Vegan Literary Studies: An American Textual History, 1776-1900

The Vegan Literary Studies project is proud to celebrate World Vegan Day!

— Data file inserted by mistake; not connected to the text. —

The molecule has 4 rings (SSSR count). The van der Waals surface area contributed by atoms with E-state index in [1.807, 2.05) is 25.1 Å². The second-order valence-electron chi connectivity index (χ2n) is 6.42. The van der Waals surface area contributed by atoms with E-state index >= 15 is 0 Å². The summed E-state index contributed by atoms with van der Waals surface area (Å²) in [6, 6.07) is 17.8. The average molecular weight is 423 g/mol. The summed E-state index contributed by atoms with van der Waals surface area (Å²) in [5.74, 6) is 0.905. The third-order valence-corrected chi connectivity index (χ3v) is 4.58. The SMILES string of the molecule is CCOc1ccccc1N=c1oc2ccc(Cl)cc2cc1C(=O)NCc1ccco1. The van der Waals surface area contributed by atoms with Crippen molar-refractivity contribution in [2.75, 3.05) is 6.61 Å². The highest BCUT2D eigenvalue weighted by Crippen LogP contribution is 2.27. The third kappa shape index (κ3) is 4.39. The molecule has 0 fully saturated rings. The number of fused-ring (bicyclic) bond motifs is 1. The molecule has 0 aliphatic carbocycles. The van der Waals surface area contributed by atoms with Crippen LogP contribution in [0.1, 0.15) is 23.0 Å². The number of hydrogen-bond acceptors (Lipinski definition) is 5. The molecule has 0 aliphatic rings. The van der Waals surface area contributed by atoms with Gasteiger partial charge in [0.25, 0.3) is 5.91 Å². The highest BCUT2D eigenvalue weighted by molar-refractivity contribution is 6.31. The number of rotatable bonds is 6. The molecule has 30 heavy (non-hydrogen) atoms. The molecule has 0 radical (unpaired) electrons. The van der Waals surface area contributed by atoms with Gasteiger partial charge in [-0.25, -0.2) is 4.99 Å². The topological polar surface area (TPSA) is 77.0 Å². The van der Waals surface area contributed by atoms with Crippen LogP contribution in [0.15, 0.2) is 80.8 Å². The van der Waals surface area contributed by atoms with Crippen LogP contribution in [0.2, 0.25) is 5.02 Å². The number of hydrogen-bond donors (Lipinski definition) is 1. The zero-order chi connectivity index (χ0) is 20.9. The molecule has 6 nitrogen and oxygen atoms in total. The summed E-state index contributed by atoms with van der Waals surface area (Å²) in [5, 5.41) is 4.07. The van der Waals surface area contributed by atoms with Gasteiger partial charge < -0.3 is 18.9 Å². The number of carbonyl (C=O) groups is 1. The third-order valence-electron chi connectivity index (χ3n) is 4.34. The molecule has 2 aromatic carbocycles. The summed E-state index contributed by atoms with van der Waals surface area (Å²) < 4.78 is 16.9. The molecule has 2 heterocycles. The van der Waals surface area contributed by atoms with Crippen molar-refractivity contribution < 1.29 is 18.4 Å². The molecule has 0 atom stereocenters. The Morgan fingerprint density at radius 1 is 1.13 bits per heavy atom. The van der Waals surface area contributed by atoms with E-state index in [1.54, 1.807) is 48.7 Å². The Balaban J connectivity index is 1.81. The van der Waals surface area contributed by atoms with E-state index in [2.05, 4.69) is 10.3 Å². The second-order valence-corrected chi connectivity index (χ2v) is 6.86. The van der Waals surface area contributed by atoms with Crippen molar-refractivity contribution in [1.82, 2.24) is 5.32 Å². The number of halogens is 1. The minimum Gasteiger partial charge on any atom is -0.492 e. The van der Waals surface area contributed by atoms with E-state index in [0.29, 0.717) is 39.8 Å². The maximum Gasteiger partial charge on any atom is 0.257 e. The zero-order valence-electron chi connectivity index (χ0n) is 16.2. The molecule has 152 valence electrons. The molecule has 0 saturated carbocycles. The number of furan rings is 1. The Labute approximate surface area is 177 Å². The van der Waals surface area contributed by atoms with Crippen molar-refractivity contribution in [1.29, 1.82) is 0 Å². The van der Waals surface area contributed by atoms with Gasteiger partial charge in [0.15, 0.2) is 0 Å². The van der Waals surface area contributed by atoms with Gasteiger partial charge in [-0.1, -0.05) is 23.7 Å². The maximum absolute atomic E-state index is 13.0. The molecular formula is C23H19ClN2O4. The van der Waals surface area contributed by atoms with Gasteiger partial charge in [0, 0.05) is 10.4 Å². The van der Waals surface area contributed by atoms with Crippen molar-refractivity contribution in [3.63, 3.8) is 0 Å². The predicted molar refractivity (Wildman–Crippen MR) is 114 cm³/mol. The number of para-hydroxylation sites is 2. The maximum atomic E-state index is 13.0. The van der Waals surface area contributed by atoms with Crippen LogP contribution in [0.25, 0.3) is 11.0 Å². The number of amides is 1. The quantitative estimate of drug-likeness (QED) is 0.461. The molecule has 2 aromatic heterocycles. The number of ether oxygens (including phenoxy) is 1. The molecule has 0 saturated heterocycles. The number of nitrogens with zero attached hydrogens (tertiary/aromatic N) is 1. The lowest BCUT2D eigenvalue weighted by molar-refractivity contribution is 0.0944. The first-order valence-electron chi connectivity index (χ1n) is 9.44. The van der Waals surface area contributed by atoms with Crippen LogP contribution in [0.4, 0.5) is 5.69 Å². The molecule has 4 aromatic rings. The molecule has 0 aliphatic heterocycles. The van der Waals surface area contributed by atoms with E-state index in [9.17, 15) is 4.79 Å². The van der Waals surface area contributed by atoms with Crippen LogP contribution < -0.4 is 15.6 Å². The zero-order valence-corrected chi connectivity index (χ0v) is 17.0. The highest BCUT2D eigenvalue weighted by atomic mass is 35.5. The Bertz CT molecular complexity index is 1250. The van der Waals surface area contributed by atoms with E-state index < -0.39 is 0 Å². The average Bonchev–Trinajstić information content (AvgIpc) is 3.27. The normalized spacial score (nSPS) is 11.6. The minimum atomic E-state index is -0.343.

World Vegan Day on 1 November commemorates the establishment of the Vegan Society, and the coining of the term “vegan,” by Donald Watson in November 1944. Originally a term to distinguish “non-dairy vegetarians,” The Vegan Society explains that in 1949 “vegan” was defined as “[t]he principle of the emancipation of animals from exploitation by man” (Leslie J Cross), and later as the effort “to seek an end to the use of animals by man for food, commodities, work, hunting, vivisection, and by all other uses involving exploitation of animal life by man.” The current definition of “vegan” is: “a philosophy and way of living which seeks to exclude—as far as is possible and practicable—all forms of exploitation of, and cruelty to, animals for food, clothing or any other purpose; and by extension, promotes the development and use of animal-free alternatives for the benefit of humans, animals and the environment. In dietary terms it denotes the practice of dispensing with all products derived wholly or partly from animals.”

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